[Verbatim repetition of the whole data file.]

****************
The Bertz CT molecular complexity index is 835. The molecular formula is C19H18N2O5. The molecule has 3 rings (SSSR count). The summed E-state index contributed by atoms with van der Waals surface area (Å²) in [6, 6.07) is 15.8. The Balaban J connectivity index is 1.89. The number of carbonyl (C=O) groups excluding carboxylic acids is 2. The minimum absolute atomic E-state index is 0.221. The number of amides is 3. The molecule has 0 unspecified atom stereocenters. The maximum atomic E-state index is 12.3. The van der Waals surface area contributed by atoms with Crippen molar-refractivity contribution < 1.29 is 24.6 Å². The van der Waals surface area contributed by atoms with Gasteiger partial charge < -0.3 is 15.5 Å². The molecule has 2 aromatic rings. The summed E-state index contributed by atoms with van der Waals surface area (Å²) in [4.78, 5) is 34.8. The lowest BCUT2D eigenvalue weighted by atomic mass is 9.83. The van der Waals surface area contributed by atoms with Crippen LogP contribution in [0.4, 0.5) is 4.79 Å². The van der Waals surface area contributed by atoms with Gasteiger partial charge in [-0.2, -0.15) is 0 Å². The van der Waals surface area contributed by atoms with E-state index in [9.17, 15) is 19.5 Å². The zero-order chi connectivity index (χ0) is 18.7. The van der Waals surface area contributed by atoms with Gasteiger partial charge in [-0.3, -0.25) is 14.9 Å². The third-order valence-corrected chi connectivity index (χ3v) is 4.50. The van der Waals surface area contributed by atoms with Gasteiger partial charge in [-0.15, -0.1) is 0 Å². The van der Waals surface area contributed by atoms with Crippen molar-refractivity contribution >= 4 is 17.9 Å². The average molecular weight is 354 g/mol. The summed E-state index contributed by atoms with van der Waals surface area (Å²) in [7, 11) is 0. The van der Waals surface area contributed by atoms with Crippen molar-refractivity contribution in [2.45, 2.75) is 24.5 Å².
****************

The Bertz CT molecular complexity index is 835. The molecular formula is C19H18N2O5. The molecule has 3 rings (SSSR count). The summed E-state index contributed by atoms with van der Waals surface area (Å²) in [6, 6.07) is 15.8. The Balaban J connectivity index is 1.89. The number of carbonyl (C=O) groups excluding carboxylic acids is 2. The minimum absolute atomic E-state index is 0.221. The number of amides is 3. The molecule has 0 unspecified atom stereocenters. The maximum atomic E-state index is 12.3. The van der Waals surface area contributed by atoms with Crippen molar-refractivity contribution < 1.29 is 24.6 Å². The van der Waals surface area contributed by atoms with Gasteiger partial charge < -0.3 is 15.5 Å². The molecule has 2 aromatic rings. The summed E-state index contributed by atoms with van der Waals surface area (Å²) in [4.78, 5) is 34.8. The lowest BCUT2D eigenvalue weighted by atomic mass is 9.83. The van der Waals surface area contributed by atoms with Crippen LogP contribution in [0.4, 0.5) is 4.79 Å². The van der Waals surface area contributed by atoms with Gasteiger partial charge in [-0.2, -0.15) is 0 Å². The van der Waals surface area contributed by atoms with E-state index in [9.17, 15) is 19.5 Å². The zero-order chi connectivity index (χ0) is 18.7. The van der Waals surface area contributed by atoms with Gasteiger partial charge in [-0.3, -0.25) is 14.9 Å². The third-order valence-corrected chi connectivity index (χ3v) is 4.50. The van der Waals surface area contributed by atoms with Gasteiger partial charge in [-0.15, -0.1) is 0 Å². The van der Waals surface area contributed by atoms with Crippen molar-refractivity contribution >= 4 is 17.9 Å². The average molecular weight is 354 g/mol. The summed E-state index contributed by atoms with van der Waals surface area (Å²) in [7, 11) is 0. The van der Waals surface area contributed by atoms with Crippen molar-refractivity contribution in [2.45, 2.75) is 24.5 Å².